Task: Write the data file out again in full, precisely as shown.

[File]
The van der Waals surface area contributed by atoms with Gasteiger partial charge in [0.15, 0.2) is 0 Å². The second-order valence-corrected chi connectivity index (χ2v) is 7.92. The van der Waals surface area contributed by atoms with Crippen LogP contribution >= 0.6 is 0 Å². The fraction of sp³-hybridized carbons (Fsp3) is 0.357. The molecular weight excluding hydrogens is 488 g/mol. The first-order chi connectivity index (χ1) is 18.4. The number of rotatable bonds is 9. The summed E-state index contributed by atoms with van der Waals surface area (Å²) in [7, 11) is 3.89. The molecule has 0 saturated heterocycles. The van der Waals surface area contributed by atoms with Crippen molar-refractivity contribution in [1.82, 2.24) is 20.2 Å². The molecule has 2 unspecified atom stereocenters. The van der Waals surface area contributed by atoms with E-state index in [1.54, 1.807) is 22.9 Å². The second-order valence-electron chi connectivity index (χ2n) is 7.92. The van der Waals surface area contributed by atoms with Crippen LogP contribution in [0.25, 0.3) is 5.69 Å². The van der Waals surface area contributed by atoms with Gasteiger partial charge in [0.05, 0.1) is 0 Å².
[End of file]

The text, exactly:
The van der Waals surface area contributed by atoms with Gasteiger partial charge in [0.15, 0.2) is 0 Å². The second-order valence-corrected chi connectivity index (χ2v) is 7.92. The van der Waals surface area contributed by atoms with Crippen LogP contribution >= 0.6 is 0 Å². The fraction of sp³-hybridized carbons (Fsp3) is 0.357. The molecular weight excluding hydrogens is 488 g/mol. The first-order chi connectivity index (χ1) is 18.4. The number of rotatable bonds is 9. The summed E-state index contributed by atoms with van der Waals surface area (Å²) in [7, 11) is 3.89. The molecule has 0 saturated heterocycles. The van der Waals surface area contributed by atoms with Crippen molar-refractivity contribution in [1.82, 2.24) is 20.2 Å². The molecule has 2 unspecified atom stereocenters. The van der Waals surface area contributed by atoms with E-state index in [1.54, 1.807) is 22.9 Å². The second-order valence-electron chi connectivity index (χ2n) is 7.92. The van der Waals surface area contributed by atoms with Crippen LogP contribution in [0.25, 0.3) is 5.69 Å². The van der Waals surface area contributed by atoms with Gasteiger partial charge in [0.05, 0.1) is 0 Å².